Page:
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The Meaning of Home

Our culture tends to conceive of the home in material terms, and the process of moving generates an endless list of practical questions. But it’s worth challenging this reductive view and reflecting more deeply on the nature and purpose of home, because home is where our life unfolds. Home is where we learn how to be ourselves and how to relate to others, prior to approaching big questions about politics and law, business and economics, or war and peace.

For all its promise of rest and recovery, summer is just as often a time of transition and upheaval, with students embarking on new adventures far from home, workers seeking fresh opportunities, or tourists exploring distant and unfamiliar places. Having just completed a summer move of my own, relocating nearly 1,000 miles from Birmingham, AL to Princeton, NJ, I find myself turning again to the fundamental yet easily neglected question of the meaning of “home.”

Our culture tends to conceive of the home in material terms, and the process of moving generates an endless list of practical questions. Where should we put the television? How many books will fit here? And what can we do about the kitchen backsplash? It’s no accident that the name of our most popular home television show—House Hunters—encourages us to think of homes as products to be coveted, consumed, and conquered.

But it’s worth challenging this reductive view and reflecting more deeply on the nature and purpose of home, because home is where our life unfolds. Home is where we learn how to be ourselves and how to relate to others, prior to approaching big questions about politics and law, business and economics, or war and peace. Because our homes play such a powerful and profound part in shaping our lives and preparing us to engage the broader culture, Public Discourse authors have explored this question from a range of perspectives.

First, we might ask what it would mean to think theologically about home. Jennifer S. Bryson explores just this question in her review of Carrie Gress and Noelle Mering’s book, Theology of Home II. For Christians, home is not just a commodity, but a church of its own, or what Saint John Paul II referred to as a “domestic church.” Home is not just a place to rest our body, but to nurture our souls and, in the words of the book’s authors, to “prepare our families for Heaven.” The idea of homemaking as a purposeful art that enables personal and spiritual growth is given practical expression by David Dollahite, Loren D. Marks, and Hal Boyd, who offer a number of best practices for religious parenting in the home. After all, home is where we partake in the innumerable rituals that help us share in something beyond ourselves, and from a religious perspective this might mean daily prayer or reading of scripture.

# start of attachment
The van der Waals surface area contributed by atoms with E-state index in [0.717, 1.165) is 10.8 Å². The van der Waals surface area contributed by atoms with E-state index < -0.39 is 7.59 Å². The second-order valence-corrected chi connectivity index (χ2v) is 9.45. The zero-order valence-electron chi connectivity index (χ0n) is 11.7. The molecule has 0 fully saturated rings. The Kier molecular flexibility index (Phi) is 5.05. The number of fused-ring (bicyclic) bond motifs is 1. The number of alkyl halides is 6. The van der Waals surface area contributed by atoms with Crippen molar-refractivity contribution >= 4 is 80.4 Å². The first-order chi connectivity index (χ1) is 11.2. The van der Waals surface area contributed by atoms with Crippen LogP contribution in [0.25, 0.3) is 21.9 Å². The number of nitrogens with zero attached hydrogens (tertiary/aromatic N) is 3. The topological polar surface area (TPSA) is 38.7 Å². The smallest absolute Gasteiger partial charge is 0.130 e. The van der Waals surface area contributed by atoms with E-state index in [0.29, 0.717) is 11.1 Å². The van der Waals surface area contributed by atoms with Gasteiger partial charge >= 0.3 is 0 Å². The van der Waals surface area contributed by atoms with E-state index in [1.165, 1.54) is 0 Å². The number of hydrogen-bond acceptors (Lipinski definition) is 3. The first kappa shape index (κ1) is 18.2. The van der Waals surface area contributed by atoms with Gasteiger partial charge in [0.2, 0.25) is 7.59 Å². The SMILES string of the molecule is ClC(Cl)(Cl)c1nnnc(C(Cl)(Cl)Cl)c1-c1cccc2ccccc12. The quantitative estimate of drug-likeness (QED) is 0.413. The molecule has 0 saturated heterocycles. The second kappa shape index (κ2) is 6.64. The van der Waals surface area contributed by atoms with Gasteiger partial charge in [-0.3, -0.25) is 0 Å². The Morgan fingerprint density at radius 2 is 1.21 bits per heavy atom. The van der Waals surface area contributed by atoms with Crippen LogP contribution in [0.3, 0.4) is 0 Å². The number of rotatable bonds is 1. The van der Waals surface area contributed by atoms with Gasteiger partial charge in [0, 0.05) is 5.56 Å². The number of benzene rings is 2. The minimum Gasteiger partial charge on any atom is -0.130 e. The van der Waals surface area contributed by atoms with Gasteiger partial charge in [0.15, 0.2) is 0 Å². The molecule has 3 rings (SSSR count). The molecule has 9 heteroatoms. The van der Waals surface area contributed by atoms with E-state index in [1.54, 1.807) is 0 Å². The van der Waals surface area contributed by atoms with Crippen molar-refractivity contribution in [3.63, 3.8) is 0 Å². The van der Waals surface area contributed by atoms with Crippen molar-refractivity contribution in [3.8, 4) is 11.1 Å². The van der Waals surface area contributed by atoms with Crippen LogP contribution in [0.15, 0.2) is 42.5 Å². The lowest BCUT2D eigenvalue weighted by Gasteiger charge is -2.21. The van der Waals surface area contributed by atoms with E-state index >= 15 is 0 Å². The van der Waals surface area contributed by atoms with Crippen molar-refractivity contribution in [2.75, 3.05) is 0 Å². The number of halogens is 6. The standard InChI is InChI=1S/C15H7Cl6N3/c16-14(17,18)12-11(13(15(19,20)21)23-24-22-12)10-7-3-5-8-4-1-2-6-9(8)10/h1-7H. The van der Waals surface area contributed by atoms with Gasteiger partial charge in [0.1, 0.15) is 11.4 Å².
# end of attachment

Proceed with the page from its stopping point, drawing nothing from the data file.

During the pandemic, we became unexpectedly—and perhaps uncomfortably—familiar with our homes. As an antidote to the notion of home as limiting or alienating, two Public Discourse authors associate the home with opportunity, enrichment, and belonging. First, Joshua Pauling offers a compelling vision of the home as the “engine of education and economics,” with the value of homeschooling and home-centered production (skills, trades, and hobbies) coming into clearer view amid quarantines and lockdowns. Second, Nicole Penn highlights the importance of “finding a home in the world through the life-giving nurture of the bounded and the particular.” With reference to two recent books on the value of limits, she urges us to step back from the transience of the modern world by attending to our own small corner in a way that enriches our existence, just as an initially unpromising garden might blossom into something beautiful.

Home grounds our identity, roots us in the world, and therefore provides the foundation for our journey through life, no matter how far away our explorations might take us. Luis Tellez, President of the Witherspoon Institute, reflects on his childhood experiences in his hometown of Caborca in the Sonoran Desert. As he sees it, our homes and our early years are deeply formative, but not the whole story: we can overcome hardship, and choose always to approach others with care and humility. Finally, Brian Jones draws on ancient Greek political theory to explore the idea that travel helps us to see our own homes with greater insight and clarity. Paradoxically, we are better able to appreciate the beauty and diversity of other cultures if we foster among ourselves dispositions of settlement and place.

Both Tellez and Jones remind us that every journey is also a journey home. In the words of one poet who traveled extensively while always guided by his roots: “We shall not cease from exploration/ And the end of all our exploring/ Will be to arrive where we started/ And know the place for the first time.”

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